I wrote something a wee while ago about full time writers vs. writers who have other jobs. There was, however, one aspect of it that I didn’t really give much thought. Now, whenever you read a blog or a book or whatever on this subject, the vast majority of the advice will be about finding time to write, usually vague anodyne rubbish about making time or daft suggestions about cutting back on the other things that you do, such as sleeping. I all this daft because I do, as it happens, think that time can be found to write if it’s important to you, no matter how busy you are. I say this advisedly because obviously some people have much less time than others, but even on only half an hour a day you can get something done. Well, you can get some writing done, anyway. And that’s the thing.
Previously I was coming from a point of view whereby being a writer merely meant being someone who writes. What actually happens to that writing once it’s done, whether it goes straight on the shelves at Waterstones or straight in the drawer never to be seen, didn’t really cross my mind. Some folk have fairly specific ideas about what they want to happen as a result of their writing, though, often involving money and fame and so forth. No harm there, but that’s where the lack of time really does start to kill.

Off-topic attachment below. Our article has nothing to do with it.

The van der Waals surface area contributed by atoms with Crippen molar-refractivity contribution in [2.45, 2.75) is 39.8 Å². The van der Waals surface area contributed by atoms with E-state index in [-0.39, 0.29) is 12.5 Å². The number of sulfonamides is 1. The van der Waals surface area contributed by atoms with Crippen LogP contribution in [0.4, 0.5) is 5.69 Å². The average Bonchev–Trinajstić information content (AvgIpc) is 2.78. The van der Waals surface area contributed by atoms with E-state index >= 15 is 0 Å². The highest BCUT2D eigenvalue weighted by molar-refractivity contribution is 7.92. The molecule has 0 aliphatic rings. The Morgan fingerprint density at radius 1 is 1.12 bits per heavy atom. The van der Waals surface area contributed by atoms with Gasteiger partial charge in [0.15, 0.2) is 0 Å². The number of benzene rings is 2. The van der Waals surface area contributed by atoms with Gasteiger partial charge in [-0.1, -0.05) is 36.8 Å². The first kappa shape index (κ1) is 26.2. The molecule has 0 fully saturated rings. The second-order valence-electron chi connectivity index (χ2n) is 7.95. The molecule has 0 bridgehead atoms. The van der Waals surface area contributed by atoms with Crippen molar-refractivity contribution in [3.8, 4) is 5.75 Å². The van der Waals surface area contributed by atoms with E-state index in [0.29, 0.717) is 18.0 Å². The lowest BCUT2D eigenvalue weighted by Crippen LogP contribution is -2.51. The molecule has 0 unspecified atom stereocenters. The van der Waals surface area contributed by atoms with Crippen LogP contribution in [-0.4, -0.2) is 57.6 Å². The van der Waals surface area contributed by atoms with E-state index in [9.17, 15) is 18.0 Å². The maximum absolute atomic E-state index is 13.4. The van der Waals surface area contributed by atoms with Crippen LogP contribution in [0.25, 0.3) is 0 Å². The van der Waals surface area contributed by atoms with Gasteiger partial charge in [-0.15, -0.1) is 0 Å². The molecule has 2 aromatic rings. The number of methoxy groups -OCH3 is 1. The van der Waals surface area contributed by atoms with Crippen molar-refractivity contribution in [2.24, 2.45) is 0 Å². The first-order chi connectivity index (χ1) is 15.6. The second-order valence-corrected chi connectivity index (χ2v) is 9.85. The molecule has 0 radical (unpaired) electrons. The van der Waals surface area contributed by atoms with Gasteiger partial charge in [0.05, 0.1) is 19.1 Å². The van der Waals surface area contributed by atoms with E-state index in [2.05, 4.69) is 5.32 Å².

I have time to write, no problem. I don’t have eight hours a day, or anything like that, and there aren’t many days where I produce much more than a thousand words, but the time is there. What I don’t really have time for is all the other stuff, events and festivals and Twitter and (if you look at the timeline on the right) blogging. If all my hopes for the future were pinned on making millions from my writing, I’d be up against it.
I don’t really have any advice or tips or anything like that. I’m not trying to be constructive, just backbiting a little. Because it’s not just the hours of time devoted to self-publicity I’m talking about, it’s the hours of time devoted to learning how to be good at self-publicity. I hardly have enough time to get good at writing, never mind anything else, and if I did, you can be sure marketing is about the last thing I’d be trying to pick up. I’ve always wanted to learn Czech (don’t know why), can’t play chess endgames, and have a left foot that’s only good for standing on. My entire personality is a leaky ship sinking slowly to the bottom of the ocean; I’ve enough on my plate trying to plug the gaps, never mind taking on fresh passengers.